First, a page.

| A virtual shot of the tracks near Jorebungalow
Darjeeling, Nov. 9: In about two years time, you can step into the shoes of Franklin Prestage, the creator of Darjeeling Himalayan Railway (DHR).
The general manager of Eastern Bengal Railway Company had completed the engineering feat in 1878. Now, a team of eight software professionals scattered across the globe has started work on The Trainz Darjeeling Himalayan Railway Project, which once completed will allow the user to create a virtual DHR using realistic terrain and tracks.
The team started the project in 2006 using the computer programme Trainz Railroad Simulator 2004 that runs on Windows 98 and Windows XP. The user can build the railways and travel on the toy train either as a passenger or an engineer enjoying a 360 degrees view as in real life.
Because the model is being created in full scale, it will take just as long to run a model train from the tea gardens in the foothills to Darjeeling as it does in real life around 8.5 hours, wrote one of the creators, John DAngelo, in an email to The Telegraph. The difference is that you can stop the train and save your position in the programme and restart the next day.
While DAngelo is the all round text processor, Peter Pardoe-Matthews from Australia is creating the steam models and the Hill Cart Road section. David Drake from the US is working to replicate the over 1,000 buildings along the stretch, while Tony Weber, also from Australia, is working on the natural surrounding and the individual stations.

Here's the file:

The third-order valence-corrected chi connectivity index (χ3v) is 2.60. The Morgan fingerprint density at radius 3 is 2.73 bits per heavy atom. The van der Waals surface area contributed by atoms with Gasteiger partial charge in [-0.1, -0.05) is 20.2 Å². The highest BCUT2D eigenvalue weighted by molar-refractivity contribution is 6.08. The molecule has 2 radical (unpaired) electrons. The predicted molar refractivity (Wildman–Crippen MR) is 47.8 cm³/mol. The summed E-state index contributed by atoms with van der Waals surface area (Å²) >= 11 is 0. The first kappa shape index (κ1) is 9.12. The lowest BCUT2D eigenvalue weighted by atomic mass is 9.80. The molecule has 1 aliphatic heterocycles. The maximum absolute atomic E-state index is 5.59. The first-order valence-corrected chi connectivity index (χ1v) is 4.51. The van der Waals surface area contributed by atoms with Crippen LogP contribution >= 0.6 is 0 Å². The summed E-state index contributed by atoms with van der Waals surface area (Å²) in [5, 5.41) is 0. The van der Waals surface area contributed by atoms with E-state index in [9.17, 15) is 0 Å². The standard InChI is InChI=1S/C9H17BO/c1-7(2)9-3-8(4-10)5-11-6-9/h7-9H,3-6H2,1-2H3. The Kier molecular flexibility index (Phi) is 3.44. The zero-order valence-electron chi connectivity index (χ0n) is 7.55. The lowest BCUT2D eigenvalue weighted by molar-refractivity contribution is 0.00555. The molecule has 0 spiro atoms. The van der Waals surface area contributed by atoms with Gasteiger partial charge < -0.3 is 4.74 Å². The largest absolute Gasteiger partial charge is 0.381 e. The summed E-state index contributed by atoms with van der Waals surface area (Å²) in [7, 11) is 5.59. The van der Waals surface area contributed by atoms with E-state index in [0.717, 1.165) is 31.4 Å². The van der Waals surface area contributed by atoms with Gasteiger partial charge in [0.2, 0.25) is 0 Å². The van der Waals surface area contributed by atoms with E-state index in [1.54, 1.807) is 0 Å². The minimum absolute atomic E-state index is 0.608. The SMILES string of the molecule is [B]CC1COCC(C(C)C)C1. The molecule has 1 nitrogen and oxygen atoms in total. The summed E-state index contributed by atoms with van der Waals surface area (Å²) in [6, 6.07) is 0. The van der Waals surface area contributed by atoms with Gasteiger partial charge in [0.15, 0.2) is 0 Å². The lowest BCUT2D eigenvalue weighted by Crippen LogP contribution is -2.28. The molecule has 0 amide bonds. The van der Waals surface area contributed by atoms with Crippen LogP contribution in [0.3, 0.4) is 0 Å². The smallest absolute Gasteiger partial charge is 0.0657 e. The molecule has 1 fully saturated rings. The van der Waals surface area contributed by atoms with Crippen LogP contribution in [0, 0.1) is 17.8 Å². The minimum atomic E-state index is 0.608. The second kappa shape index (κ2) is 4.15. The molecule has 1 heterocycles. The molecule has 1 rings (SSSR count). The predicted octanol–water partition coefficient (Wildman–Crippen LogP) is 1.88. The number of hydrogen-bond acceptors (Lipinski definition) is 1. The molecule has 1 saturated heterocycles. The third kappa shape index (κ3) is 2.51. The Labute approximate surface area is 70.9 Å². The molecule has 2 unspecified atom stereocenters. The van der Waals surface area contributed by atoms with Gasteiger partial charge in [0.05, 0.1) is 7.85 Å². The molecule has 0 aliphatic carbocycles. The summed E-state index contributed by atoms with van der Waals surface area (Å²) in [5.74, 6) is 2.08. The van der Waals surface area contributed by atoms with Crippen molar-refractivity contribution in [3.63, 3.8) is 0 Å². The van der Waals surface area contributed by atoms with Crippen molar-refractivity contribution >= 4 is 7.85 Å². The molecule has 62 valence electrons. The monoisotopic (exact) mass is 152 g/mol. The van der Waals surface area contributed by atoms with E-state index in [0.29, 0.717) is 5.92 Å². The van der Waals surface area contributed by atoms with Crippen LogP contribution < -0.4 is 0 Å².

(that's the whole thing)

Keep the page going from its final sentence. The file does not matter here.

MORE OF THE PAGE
American software professional Bill Slack is using US government survey maps and NASA geographic data as inputs to create the digital elevation model to replicate the terrain from an altitude of about 400 feet to over 7,000 feet in Ghoom.
Noel Brettoner (from New Zealand) is now working on the section from Rangtong southwards to our starting point near Milepost 5 (Mohorgong Tea Garden) and incorporating the completed customised items into the model. We decided to start from the Mohorgong Tea Garden as the section from New Jalpaiguri to the tea garden was less interesting, DAngelo wrote. Rick Knepp (US) and Ted Stuckey (Australia) are also working on the project.
The creators maintained that the cost of the project is as low as US$ 30, which the team had to pay to download Trainz Railroad Simulator 2004. All the members of the group are doing this work free of charge. There is also no intention of charging anyone for downloading the DHR model when it is completed, DAngelo added.